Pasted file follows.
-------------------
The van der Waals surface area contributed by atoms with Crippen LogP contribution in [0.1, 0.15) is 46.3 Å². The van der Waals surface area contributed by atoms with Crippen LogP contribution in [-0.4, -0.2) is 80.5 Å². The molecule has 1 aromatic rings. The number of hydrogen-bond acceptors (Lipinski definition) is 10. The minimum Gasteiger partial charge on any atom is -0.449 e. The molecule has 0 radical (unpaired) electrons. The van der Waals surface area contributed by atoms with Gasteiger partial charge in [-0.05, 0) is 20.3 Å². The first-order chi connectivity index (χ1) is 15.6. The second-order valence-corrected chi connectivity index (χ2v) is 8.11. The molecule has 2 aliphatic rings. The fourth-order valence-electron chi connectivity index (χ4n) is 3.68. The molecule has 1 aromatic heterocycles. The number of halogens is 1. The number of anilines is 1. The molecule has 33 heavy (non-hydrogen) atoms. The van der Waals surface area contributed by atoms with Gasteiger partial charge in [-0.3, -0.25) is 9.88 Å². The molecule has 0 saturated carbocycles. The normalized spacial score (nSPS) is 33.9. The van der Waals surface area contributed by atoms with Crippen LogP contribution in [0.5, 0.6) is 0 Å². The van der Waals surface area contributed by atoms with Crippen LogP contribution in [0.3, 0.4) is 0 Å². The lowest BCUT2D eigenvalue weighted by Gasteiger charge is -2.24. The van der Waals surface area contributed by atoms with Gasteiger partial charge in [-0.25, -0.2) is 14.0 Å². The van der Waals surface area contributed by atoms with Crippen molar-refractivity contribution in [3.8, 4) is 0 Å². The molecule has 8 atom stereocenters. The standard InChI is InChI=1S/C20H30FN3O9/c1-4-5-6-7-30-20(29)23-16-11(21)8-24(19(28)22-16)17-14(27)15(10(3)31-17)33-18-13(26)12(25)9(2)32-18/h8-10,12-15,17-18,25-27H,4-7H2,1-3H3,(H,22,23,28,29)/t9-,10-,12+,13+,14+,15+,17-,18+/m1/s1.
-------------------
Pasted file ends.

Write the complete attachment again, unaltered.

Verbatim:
The van der Waals surface area contributed by atoms with Crippen LogP contribution in [0.1, 0.15) is 46.3 Å². The van der Waals surface area contributed by atoms with Crippen LogP contribution in [-0.4, -0.2) is 80.5 Å². The molecule has 1 aromatic rings. The number of hydrogen-bond acceptors (Lipinski definition) is 10. The minimum Gasteiger partial charge on any atom is -0.449 e. The molecule has 0 radical (unpaired) electrons. The van der Waals surface area contributed by atoms with Gasteiger partial charge in [-0.05, 0) is 20.3 Å². The first-order chi connectivity index (χ1) is 15.6. The second-order valence-corrected chi connectivity index (χ2v) is 8.11. The molecule has 2 aliphatic rings. The fourth-order valence-electron chi connectivity index (χ4n) is 3.68. The molecule has 1 aromatic heterocycles. The number of halogens is 1. The number of anilines is 1. The molecule has 33 heavy (non-hydrogen) atoms. The van der Waals surface area contributed by atoms with Gasteiger partial charge in [-0.3, -0.25) is 9.88 Å². The molecule has 0 saturated carbocycles. The normalized spacial score (nSPS) is 33.9. The van der Waals surface area contributed by atoms with Crippen LogP contribution in [0.5, 0.6) is 0 Å². The van der Waals surface area contributed by atoms with Crippen LogP contribution in [0.3, 0.4) is 0 Å². The lowest BCUT2D eigenvalue weighted by Gasteiger charge is -2.24. The van der Waals surface area contributed by atoms with Gasteiger partial charge in [-0.25, -0.2) is 14.0 Å². The van der Waals surface area contributed by atoms with Crippen molar-refractivity contribution in [3.8, 4) is 0 Å². The molecule has 8 atom stereocenters. The standard InChI is InChI=1S/C20H30FN3O9/c1-4-5-6-7-30-20(29)23-16-11(21)8-24(19(28)22-16)17-14(27)15(10(3)31-17)33-18-13(26)12(25)9(2)32-18/h8-10,12-15,17-18,25-27H,4-7H2,1-3H3,(H,22,23,28,29)/t9-,10-,12+,13+,14+,15+,17-,18+/m1/s1.